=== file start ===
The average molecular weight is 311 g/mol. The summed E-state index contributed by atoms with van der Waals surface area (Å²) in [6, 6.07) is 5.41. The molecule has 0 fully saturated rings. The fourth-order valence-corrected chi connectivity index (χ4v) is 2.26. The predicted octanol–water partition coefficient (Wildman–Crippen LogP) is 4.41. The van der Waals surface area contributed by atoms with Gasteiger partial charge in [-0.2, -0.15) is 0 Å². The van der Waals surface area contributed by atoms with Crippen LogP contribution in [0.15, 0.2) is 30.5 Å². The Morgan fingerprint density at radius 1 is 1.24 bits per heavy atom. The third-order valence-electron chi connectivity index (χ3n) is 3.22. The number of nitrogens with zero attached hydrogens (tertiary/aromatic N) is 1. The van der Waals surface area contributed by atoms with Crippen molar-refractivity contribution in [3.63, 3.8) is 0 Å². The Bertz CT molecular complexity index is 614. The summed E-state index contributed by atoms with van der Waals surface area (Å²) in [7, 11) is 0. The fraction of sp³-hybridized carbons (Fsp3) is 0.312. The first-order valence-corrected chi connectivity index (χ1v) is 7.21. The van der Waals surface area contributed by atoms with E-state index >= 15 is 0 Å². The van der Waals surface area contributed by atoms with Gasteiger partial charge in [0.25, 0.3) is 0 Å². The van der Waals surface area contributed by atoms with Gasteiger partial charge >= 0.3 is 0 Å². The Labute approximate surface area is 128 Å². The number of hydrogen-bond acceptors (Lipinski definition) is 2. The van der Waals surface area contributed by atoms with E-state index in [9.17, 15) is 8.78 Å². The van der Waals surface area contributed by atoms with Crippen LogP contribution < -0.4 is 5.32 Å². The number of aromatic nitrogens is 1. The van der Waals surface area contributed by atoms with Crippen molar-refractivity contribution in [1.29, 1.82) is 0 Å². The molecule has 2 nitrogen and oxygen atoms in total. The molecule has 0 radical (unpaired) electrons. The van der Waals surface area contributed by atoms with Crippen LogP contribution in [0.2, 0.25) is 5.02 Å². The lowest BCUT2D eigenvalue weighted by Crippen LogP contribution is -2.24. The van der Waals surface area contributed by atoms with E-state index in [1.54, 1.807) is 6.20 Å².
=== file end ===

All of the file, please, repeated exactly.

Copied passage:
The average molecular weight is 311 g/mol. The summed E-state index contributed by atoms with van der Waals surface area (Å²) in [6, 6.07) is 5.41. The molecule has 0 fully saturated rings. The fourth-order valence-corrected chi connectivity index (χ4v) is 2.26. The predicted octanol–water partition coefficient (Wildman–Crippen LogP) is 4.41. The van der Waals surface area contributed by atoms with Gasteiger partial charge in [-0.2, -0.15) is 0 Å². The van der Waals surface area contributed by atoms with Crippen LogP contribution in [0.15, 0.2) is 30.5 Å². The Morgan fingerprint density at radius 1 is 1.24 bits per heavy atom. The third-order valence-electron chi connectivity index (χ3n) is 3.22. The number of nitrogens with zero attached hydrogens (tertiary/aromatic N) is 1. The van der Waals surface area contributed by atoms with Crippen molar-refractivity contribution in [3.63, 3.8) is 0 Å². The Bertz CT molecular complexity index is 614. The summed E-state index contributed by atoms with van der Waals surface area (Å²) in [7, 11) is 0. The fraction of sp³-hybridized carbons (Fsp3) is 0.312. The first-order valence-corrected chi connectivity index (χ1v) is 7.21. The van der Waals surface area contributed by atoms with E-state index >= 15 is 0 Å². The van der Waals surface area contributed by atoms with Gasteiger partial charge in [0.25, 0.3) is 0 Å². The van der Waals surface area contributed by atoms with Gasteiger partial charge >= 0.3 is 0 Å². The Labute approximate surface area is 128 Å². The number of hydrogen-bond acceptors (Lipinski definition) is 2. The van der Waals surface area contributed by atoms with E-state index in [9.17, 15) is 8.78 Å². The van der Waals surface area contributed by atoms with Crippen LogP contribution < -0.4 is 5.32 Å². The number of aromatic nitrogens is 1. The van der Waals surface area contributed by atoms with Crippen molar-refractivity contribution in [1.29, 1.82) is 0 Å². The molecule has 2 nitrogen and oxygen atoms in total. The molecule has 0 radical (unpaired) electrons. The van der Waals surface area contributed by atoms with Crippen LogP contribution in [0.2, 0.25) is 5.02 Å². The lowest BCUT2D eigenvalue weighted by Crippen LogP contribution is -2.24. The van der Waals surface area contributed by atoms with E-state index in [1.54, 1.807) is 6.20 Å².